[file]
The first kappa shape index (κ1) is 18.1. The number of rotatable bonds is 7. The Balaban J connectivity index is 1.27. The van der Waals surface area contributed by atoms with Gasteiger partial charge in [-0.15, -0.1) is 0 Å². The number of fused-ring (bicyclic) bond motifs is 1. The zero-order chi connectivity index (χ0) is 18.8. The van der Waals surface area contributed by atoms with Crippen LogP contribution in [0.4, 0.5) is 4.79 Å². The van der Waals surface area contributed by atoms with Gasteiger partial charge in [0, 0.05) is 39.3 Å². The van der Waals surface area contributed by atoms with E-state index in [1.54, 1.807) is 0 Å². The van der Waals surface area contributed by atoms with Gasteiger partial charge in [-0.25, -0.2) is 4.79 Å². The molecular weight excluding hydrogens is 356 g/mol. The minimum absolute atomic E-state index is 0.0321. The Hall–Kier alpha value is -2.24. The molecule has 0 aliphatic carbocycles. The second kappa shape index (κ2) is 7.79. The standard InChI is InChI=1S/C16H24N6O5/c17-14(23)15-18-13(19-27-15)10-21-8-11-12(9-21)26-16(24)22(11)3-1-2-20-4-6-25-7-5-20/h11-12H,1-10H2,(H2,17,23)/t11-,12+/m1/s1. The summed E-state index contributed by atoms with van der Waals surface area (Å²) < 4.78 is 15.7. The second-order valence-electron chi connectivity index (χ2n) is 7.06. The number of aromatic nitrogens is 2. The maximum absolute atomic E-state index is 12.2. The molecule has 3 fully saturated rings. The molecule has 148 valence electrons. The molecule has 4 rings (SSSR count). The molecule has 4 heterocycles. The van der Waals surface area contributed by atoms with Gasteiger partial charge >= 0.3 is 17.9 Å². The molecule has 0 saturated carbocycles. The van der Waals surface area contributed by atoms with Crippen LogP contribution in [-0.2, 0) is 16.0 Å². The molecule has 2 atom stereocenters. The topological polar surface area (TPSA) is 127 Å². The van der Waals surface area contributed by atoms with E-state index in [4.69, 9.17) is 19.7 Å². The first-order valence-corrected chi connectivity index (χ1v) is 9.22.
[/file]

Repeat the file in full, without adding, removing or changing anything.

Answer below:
The first kappa shape index (κ1) is 18.1. The number of rotatable bonds is 7. The Balaban J connectivity index is 1.27. The van der Waals surface area contributed by atoms with Gasteiger partial charge in [-0.15, -0.1) is 0 Å². The number of fused-ring (bicyclic) bond motifs is 1. The zero-order chi connectivity index (χ0) is 18.8. The van der Waals surface area contributed by atoms with Crippen LogP contribution in [0.4, 0.5) is 4.79 Å². The van der Waals surface area contributed by atoms with Gasteiger partial charge in [0, 0.05) is 39.3 Å². The van der Waals surface area contributed by atoms with E-state index in [1.54, 1.807) is 0 Å². The van der Waals surface area contributed by atoms with Gasteiger partial charge in [-0.25, -0.2) is 4.79 Å². The molecular weight excluding hydrogens is 356 g/mol. The minimum absolute atomic E-state index is 0.0321. The Hall–Kier alpha value is -2.24. The molecule has 0 aliphatic carbocycles. The second kappa shape index (κ2) is 7.79. The standard InChI is InChI=1S/C16H24N6O5/c17-14(23)15-18-13(19-27-15)10-21-8-11-12(9-21)26-16(24)22(11)3-1-2-20-4-6-25-7-5-20/h11-12H,1-10H2,(H2,17,23)/t11-,12+/m1/s1. The summed E-state index contributed by atoms with van der Waals surface area (Å²) < 4.78 is 15.7. The second-order valence-electron chi connectivity index (χ2n) is 7.06. The number of aromatic nitrogens is 2. The maximum absolute atomic E-state index is 12.2. The molecule has 3 fully saturated rings. The molecule has 148 valence electrons. The molecule has 4 rings (SSSR count). The molecule has 4 heterocycles. The van der Waals surface area contributed by atoms with Gasteiger partial charge >= 0.3 is 17.9 Å². The molecule has 0 saturated carbocycles. The van der Waals surface area contributed by atoms with Crippen LogP contribution in [-0.2, 0) is 16.0 Å². The molecule has 2 atom stereocenters. The topological polar surface area (TPSA) is 127 Å². The van der Waals surface area contributed by atoms with E-state index in [4.69, 9.17) is 19.7 Å². The first-order valence-corrected chi connectivity index (χ1v) is 9.22.